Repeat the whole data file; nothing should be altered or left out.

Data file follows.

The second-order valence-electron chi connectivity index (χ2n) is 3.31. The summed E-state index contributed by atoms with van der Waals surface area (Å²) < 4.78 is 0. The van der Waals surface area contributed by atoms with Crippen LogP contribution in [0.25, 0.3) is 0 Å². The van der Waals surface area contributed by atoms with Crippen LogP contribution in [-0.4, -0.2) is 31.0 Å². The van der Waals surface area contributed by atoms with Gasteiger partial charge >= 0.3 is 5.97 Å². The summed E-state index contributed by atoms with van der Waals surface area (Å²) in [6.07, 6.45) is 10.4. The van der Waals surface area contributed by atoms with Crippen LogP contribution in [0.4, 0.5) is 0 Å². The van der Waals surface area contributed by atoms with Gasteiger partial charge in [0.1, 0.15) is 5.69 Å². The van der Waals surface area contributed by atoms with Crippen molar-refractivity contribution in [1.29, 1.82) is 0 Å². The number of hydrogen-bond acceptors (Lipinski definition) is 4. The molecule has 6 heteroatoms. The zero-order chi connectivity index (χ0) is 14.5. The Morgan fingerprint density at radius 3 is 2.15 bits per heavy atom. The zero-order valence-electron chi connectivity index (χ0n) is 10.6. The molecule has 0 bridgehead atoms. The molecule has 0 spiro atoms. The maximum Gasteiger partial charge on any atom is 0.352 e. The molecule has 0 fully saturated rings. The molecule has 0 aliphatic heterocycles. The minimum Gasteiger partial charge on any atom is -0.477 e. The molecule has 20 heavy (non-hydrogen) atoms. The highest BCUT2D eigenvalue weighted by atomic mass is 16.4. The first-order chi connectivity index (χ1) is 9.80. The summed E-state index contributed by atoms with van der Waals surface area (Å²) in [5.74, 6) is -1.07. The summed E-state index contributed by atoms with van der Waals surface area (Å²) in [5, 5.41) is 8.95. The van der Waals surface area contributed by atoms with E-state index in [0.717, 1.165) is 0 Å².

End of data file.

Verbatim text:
The second-order valence-electron chi connectivity index (χ2n) is 3.31. The summed E-state index contributed by atoms with van der Waals surface area (Å²) < 4.78 is 0. The van der Waals surface area contributed by atoms with Crippen LogP contribution in [0.25, 0.3) is 0 Å². The van der Waals surface area contributed by atoms with Crippen LogP contribution in [-0.4, -0.2) is 31.0 Å². The van der Waals surface area contributed by atoms with Gasteiger partial charge >= 0.3 is 5.97 Å². The summed E-state index contributed by atoms with van der Waals surface area (Å²) in [6.07, 6.45) is 10.4. The van der Waals surface area contributed by atoms with Crippen LogP contribution in [0.4, 0.5) is 0 Å². The van der Waals surface area contributed by atoms with Gasteiger partial charge in [0.1, 0.15) is 5.69 Å². The van der Waals surface area contributed by atoms with Crippen molar-refractivity contribution in [1.29, 1.82) is 0 Å². The number of hydrogen-bond acceptors (Lipinski definition) is 4. The molecule has 6 heteroatoms. The zero-order chi connectivity index (χ0) is 14.5. The Morgan fingerprint density at radius 3 is 2.15 bits per heavy atom. The zero-order valence-electron chi connectivity index (χ0n) is 10.6. The molecule has 0 bridgehead atoms. The molecule has 0 spiro atoms. The maximum Gasteiger partial charge on any atom is 0.352 e. The molecule has 0 fully saturated rings. The molecule has 0 aliphatic heterocycles. The minimum Gasteiger partial charge on any atom is -0.477 e. The molecule has 20 heavy (non-hydrogen) atoms. The highest BCUT2D eigenvalue weighted by atomic mass is 16.4. The first-order chi connectivity index (χ1) is 9.80. The summed E-state index contributed by atoms with van der Waals surface area (Å²) in [5.74, 6) is -1.07. The summed E-state index contributed by atoms with van der Waals surface area (Å²) in [5, 5.41) is 8.95. The van der Waals surface area contributed by atoms with E-state index in [0.717, 1.165) is 0 Å².